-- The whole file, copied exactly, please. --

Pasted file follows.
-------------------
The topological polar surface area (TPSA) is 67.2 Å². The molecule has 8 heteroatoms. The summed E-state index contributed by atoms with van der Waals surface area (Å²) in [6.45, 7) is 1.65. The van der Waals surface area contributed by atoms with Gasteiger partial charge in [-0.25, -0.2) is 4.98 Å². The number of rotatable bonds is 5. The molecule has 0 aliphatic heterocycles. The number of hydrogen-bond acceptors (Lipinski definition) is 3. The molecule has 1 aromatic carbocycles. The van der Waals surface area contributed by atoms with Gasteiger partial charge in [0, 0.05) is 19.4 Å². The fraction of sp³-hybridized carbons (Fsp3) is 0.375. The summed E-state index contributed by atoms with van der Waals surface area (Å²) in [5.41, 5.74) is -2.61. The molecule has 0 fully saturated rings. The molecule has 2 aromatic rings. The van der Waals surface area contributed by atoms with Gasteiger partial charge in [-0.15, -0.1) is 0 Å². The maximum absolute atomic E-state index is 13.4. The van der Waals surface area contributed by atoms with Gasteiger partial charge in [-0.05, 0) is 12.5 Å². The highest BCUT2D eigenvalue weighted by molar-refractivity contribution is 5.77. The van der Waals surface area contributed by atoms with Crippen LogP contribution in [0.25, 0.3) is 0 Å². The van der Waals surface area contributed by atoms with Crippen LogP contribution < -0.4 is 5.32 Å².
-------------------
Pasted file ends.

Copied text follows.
The topological polar surface area (TPSA) is 67.2 Å². The molecule has 8 heteroatoms. The summed E-state index contributed by atoms with van der Waals surface area (Å²) in [6.45, 7) is 1.65. The van der Waals surface area contributed by atoms with Gasteiger partial charge in [-0.25, -0.2) is 4.98 Å². The number of rotatable bonds is 5. The molecule has 0 aliphatic heterocycles. The number of hydrogen-bond acceptors (Lipinski definition) is 3. The molecule has 1 aromatic carbocycles. The van der Waals surface area contributed by atoms with Gasteiger partial charge in [0, 0.05) is 19.4 Å². The fraction of sp³-hybridized carbons (Fsp3) is 0.375. The summed E-state index contributed by atoms with van der Waals surface area (Å²) in [5.41, 5.74) is -2.61. The molecule has 0 fully saturated rings. The molecule has 2 aromatic rings. The van der Waals surface area contributed by atoms with Gasteiger partial charge in [-0.15, -0.1) is 0 Å². The maximum absolute atomic E-state index is 13.4. The van der Waals surface area contributed by atoms with Gasteiger partial charge in [-0.05, 0) is 12.5 Å². The highest BCUT2D eigenvalue weighted by molar-refractivity contribution is 5.77. The van der Waals surface area contributed by atoms with Crippen LogP contribution in [0.25, 0.3) is 0 Å². The van der Waals surface area contributed by atoms with Crippen LogP contribution < -0.4 is 5.32 Å².